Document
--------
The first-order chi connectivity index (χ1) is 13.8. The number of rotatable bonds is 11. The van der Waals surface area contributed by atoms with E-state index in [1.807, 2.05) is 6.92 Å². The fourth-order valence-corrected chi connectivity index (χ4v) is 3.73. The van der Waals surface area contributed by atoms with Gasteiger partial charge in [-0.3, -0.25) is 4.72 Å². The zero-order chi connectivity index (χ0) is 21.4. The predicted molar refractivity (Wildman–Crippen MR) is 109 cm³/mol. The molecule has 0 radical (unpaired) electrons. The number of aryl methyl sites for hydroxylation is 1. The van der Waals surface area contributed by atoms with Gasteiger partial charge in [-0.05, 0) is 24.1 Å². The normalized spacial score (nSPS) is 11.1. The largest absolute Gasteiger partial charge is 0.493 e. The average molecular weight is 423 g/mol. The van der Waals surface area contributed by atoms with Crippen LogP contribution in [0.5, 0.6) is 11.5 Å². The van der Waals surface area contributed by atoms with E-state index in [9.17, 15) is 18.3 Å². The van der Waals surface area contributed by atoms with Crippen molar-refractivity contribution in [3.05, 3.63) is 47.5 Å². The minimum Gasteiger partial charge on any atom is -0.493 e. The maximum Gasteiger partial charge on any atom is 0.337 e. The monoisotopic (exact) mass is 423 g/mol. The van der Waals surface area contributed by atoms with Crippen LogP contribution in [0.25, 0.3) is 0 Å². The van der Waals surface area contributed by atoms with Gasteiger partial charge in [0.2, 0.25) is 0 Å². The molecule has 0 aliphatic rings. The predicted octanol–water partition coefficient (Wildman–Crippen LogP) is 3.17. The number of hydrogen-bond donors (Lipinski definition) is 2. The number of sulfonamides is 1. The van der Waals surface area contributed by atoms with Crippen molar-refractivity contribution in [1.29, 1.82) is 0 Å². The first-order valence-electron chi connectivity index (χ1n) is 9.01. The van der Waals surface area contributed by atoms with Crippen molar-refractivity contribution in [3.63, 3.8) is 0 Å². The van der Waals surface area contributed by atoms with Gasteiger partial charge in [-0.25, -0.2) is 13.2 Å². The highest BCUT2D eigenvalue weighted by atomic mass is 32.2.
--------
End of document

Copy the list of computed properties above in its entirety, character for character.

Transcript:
The first-order chi connectivity index (χ1) is 13.8. The number of rotatable bonds is 11. The van der Waals surface area contributed by atoms with E-state index in [1.807, 2.05) is 6.92 Å². The fourth-order valence-corrected chi connectivity index (χ4v) is 3.73. The van der Waals surface area contributed by atoms with Gasteiger partial charge in [-0.3, -0.25) is 4.72 Å². The zero-order chi connectivity index (χ0) is 21.4. The predicted molar refractivity (Wildman–Crippen MR) is 109 cm³/mol. The molecule has 0 radical (unpaired) electrons. The number of aryl methyl sites for hydroxylation is 1. The van der Waals surface area contributed by atoms with Gasteiger partial charge in [-0.05, 0) is 24.1 Å². The normalized spacial score (nSPS) is 11.1. The largest absolute Gasteiger partial charge is 0.493 e. The average molecular weight is 423 g/mol. The van der Waals surface area contributed by atoms with Crippen LogP contribution in [0.5, 0.6) is 11.5 Å². The van der Waals surface area contributed by atoms with E-state index in [9.17, 15) is 18.3 Å². The van der Waals surface area contributed by atoms with Crippen molar-refractivity contribution in [3.05, 3.63) is 47.5 Å². The minimum Gasteiger partial charge on any atom is -0.493 e. The maximum Gasteiger partial charge on any atom is 0.337 e. The monoisotopic (exact) mass is 423 g/mol. The van der Waals surface area contributed by atoms with Crippen LogP contribution in [0.25, 0.3) is 0 Å². The van der Waals surface area contributed by atoms with Gasteiger partial charge in [0.2, 0.25) is 0 Å². The molecule has 0 aliphatic rings. The predicted octanol–water partition coefficient (Wildman–Crippen LogP) is 3.17. The number of hydrogen-bond donors (Lipinski definition) is 2. The number of sulfonamides is 1. The van der Waals surface area contributed by atoms with Crippen molar-refractivity contribution in [1.29, 1.82) is 0 Å². The first-order valence-electron chi connectivity index (χ1n) is 9.01. The van der Waals surface area contributed by atoms with Crippen molar-refractivity contribution in [3.63, 3.8) is 0 Å². The van der Waals surface area contributed by atoms with Gasteiger partial charge in [-0.25, -0.2) is 13.2 Å². The highest BCUT2D eigenvalue weighted by atomic mass is 32.2.